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Everyone posted what I would've posted! Lol! I'm starting my second Whole 30. The first time I went thru it we did it as a challenge thru our gym in teams and as a contest. The support I received from my Clean Team was far greater than I would've imagined. Everyone who participated at our gym worked HARD, but I think difference between our team and everyone else's was the active support we gave each other (our average scores were 159, everyone else's was 130). We posted on our team's Facebook page daily - motivational videos, stories about what others have overcome to be great, recipes, what we were craving and what was hard for us during the challenge, tips on things that were working - kind of like a forum! â˜ºï¸ I think having people to "talk to" really helped because you knew you weren't alone and that your teammates would not think it was weird that you just dipped a piece of pineapple into almond butter. So think of this forum as your "team" and think of their advice. I promise - that food won't taste as good as you remember, and you'll feel so physically terrible if you cave that avoiding the food is reward enough! We had a point system as well - for food it was 1 point earned per clean meal, max of 5 pts per day - this appealed to my competitive side, and anytime I felt like caving, I remembered my points and didn't want to lose a single one. If you're competitive or if making this into a "game" will help, I'd do that. We had St Patrick's Day (which is also my wedding anniversary ðŸ˜ðŸ˜) during our challenge. I drank a lot of sparkling water with berries or citrus slices, ate cucumbers with homemade guac, made several easy clean appetizers (chicken salad on cucumber slices, parsley and onion salad with a homemade citrus vinaigrette, olives seasoned with Italian seasoning, clean prosciutto from Sprouts wrapped around blanched asparagus, bacon and shrimp skewers) and put out a lot of veggies (the party was at my house). My dishes all were eaten and gone before any of the others (we potlucked and my husband was eating on the other end of the spectrum - very badly, and he ended up with pancreatitis at the end of my challenge - he eats much cleaner now and his heart burn is disappearing, pancreas back to normal). I think people gravitate toward homemade foods. Most had no idea that the dishes were "clean" because I think people do like good, wholesome food, they're just not ready to commit to a different lifestyle. I'm starting a new 30 days because I'm starting to gravitate toward bad foods again and I don't like the way I feel. I've told some gym friends and they're ready to jump back on again as well - they will be my "team". Good luck - I know you can do it! Just stay away from the "snack" table, bring some good snacks you can munch on, drink lots of water, stay active and busy so you don't think about it, and remember how badly that crap food will make you feel. Also, if in doubt about a dish - just avoid it.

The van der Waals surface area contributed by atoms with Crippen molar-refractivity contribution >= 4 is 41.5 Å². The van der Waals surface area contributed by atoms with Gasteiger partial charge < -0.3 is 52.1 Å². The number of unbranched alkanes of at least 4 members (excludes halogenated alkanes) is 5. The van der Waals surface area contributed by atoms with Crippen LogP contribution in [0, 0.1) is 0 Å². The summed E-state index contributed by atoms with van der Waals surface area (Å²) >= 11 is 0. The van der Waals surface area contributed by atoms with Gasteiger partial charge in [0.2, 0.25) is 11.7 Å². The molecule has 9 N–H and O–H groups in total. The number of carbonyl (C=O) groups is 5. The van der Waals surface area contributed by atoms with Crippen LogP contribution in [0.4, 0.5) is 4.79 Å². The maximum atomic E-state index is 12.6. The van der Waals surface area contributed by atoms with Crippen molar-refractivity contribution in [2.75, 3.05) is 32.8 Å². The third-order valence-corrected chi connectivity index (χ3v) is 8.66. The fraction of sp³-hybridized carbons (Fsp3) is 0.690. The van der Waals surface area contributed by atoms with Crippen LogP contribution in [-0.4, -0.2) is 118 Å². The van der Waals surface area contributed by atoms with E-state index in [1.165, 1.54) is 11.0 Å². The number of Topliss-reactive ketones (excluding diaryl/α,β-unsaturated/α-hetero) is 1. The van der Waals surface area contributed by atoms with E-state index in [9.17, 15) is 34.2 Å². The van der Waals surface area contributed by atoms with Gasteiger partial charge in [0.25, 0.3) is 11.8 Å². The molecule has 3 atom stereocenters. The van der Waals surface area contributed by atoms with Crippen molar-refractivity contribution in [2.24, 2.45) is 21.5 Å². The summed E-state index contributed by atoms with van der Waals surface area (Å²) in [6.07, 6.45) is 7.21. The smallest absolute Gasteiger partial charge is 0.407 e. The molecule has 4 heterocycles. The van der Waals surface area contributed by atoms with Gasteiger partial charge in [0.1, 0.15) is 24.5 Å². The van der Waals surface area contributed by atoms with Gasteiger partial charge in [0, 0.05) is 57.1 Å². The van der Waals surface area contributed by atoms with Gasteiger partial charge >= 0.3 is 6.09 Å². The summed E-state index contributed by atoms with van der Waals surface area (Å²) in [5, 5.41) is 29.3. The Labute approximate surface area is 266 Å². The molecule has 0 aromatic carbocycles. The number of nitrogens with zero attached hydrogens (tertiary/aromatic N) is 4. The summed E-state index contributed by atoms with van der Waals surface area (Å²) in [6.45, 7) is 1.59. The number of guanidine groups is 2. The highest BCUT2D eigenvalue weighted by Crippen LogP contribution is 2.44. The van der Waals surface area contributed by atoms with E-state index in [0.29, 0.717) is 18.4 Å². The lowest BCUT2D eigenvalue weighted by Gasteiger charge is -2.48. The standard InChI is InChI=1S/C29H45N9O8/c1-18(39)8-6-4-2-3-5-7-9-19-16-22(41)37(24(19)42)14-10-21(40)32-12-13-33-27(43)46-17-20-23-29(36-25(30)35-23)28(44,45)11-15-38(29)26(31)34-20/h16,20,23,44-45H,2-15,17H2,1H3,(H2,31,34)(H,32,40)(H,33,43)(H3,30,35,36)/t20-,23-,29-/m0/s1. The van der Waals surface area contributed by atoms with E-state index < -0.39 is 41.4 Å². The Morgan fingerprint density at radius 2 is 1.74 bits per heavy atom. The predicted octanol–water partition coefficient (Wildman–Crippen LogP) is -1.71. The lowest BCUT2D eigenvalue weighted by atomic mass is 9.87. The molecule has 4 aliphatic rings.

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Well, I survived and I am really kinda proud of myself.  I ended up bringing guacamole and lemon-pepper wings (a recipe I found on Whole30Recipes on Instagram)... delicious!  Also had some salad, no dressing (everything was bottled) and fruit.  When dessert came out I took a walk with some others and by the time I came back it was done with.  The first party ever that I didn't pig out on junk food!!